Checking In: Low Volatility, Low Rewards?
As has been noted, volatility ETFs are all the rage these days. High volatility, low volatility. There's an ETF for that. Probably more than one. There are even a couple of funds to help minimize volatility in the emerging markets.
We'll check in with one today, the iShares MSCI Emerging Markets Minimum Volatility Index Fund (NYSE: EEMV). You guessed it: EEMV is designed to be the low vol equivalent of the wildly popular iShares MSCI Emerging Markets Index Fund (NYSE: EEM), the second-largest emerging markets ETF on the market today.
As the world's largest ETF issuer, iShares typically rolls out a fair amount of new ETFs in any given year, but EEMV was arguably one of the better new iShares ETFs in 2011. Being completely superficial, the EEMV debuted in mid-October and has amassed over $54 million in assets under management. The fund's expense ratio of 0.25% is also worth noting.
Home to 202 stocks, financials lead the sector weights at over 23%. Remember, this is a LOW volatility ETF, not a NO volatility fund. But staples, telecom, utilities and health care names do combine for about 40% of EEMV's weight.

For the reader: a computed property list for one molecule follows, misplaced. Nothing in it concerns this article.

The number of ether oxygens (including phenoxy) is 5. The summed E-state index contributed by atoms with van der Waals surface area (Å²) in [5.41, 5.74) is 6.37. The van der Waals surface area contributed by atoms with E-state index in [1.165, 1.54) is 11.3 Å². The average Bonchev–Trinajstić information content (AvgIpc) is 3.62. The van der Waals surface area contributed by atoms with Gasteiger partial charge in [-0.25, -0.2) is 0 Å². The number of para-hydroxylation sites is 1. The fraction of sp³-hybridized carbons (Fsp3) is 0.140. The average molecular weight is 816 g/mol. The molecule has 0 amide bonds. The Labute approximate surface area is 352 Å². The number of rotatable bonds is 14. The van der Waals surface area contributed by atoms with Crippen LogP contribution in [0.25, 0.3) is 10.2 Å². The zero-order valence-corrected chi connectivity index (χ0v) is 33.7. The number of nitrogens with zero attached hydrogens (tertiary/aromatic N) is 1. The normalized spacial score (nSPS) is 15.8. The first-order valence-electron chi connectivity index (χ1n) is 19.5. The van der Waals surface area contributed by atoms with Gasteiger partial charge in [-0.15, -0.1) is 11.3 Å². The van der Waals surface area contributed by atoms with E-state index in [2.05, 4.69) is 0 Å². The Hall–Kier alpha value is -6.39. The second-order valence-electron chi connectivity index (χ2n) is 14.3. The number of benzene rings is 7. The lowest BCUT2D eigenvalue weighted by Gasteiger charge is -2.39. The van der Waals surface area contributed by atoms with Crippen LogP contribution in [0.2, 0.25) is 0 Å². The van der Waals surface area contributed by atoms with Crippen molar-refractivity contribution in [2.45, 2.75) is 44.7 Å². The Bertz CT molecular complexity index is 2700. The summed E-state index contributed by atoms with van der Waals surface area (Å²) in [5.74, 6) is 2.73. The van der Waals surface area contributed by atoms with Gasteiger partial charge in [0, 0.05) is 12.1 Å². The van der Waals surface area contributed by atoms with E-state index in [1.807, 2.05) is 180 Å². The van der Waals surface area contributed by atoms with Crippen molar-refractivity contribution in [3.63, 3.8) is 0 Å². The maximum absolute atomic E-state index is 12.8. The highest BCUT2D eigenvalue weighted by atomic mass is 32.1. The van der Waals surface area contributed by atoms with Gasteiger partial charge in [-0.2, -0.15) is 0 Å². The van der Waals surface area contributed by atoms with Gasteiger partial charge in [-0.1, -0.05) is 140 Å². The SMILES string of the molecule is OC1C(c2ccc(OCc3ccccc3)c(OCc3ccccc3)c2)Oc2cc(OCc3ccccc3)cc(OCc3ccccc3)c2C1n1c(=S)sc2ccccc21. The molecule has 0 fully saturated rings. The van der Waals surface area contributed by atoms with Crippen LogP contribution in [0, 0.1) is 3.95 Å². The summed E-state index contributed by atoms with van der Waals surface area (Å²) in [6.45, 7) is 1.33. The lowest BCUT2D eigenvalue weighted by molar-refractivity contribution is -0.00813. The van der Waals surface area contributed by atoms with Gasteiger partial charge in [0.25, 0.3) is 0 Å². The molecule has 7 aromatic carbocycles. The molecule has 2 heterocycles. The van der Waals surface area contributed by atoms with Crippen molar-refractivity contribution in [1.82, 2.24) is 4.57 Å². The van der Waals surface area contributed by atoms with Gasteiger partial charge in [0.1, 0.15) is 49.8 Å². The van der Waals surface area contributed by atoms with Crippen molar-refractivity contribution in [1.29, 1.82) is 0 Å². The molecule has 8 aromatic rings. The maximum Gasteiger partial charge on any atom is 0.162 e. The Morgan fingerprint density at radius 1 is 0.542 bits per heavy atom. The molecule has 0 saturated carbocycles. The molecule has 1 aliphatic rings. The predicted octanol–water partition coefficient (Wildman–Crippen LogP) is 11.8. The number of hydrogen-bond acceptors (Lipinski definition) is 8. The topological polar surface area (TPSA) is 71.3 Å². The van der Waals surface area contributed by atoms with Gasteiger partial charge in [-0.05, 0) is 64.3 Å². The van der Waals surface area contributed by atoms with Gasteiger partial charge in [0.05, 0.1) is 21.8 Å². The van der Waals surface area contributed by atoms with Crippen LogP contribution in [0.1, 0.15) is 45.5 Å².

To offer a legitimate low volatility angle in an emerging markets ETF, a few things need to be happen with the country allocations. First, there must be a sizable weight to South Korea and Taiwan. Second, Russian exposure needs to be kept to a minimum. Finally, frontier market exposure must be minimal if not non-existent.
EEMV obliges. Taiwan and South Korea combine for almost a quarter of the ETF's weight. Russia's weight is just 1.6% and countries with a the frontier markets label are about 2.5% of EEMV's lineup. China and Brazil combine for another 26% of EEMV's fray. With an allocation of 8.7%, South Africa's is the ETF's fifth-largest country weight.
There's a two-part bottom line to consider with an ETF like EEMV and its rival, the EGShares Low Volatility EM Dividend ETF (NYSE: HILO). Both funds do what they say and are as advertised. That's a good thing. However, the rub is that when the risk on trade is on, as it has been to start 2012, ETFs like EEMV aren't going to be performance leaders and we see that by measuring EEMV's year-to-date returns against EEM's.
The new low vol play was up 7.1% at the start of trading today, that's roughly half of what the more traditional EEM had returned. In other words, you'll pay for piece of mind with EEMV and that payment comes in the form of inferior returns in certain market environments.
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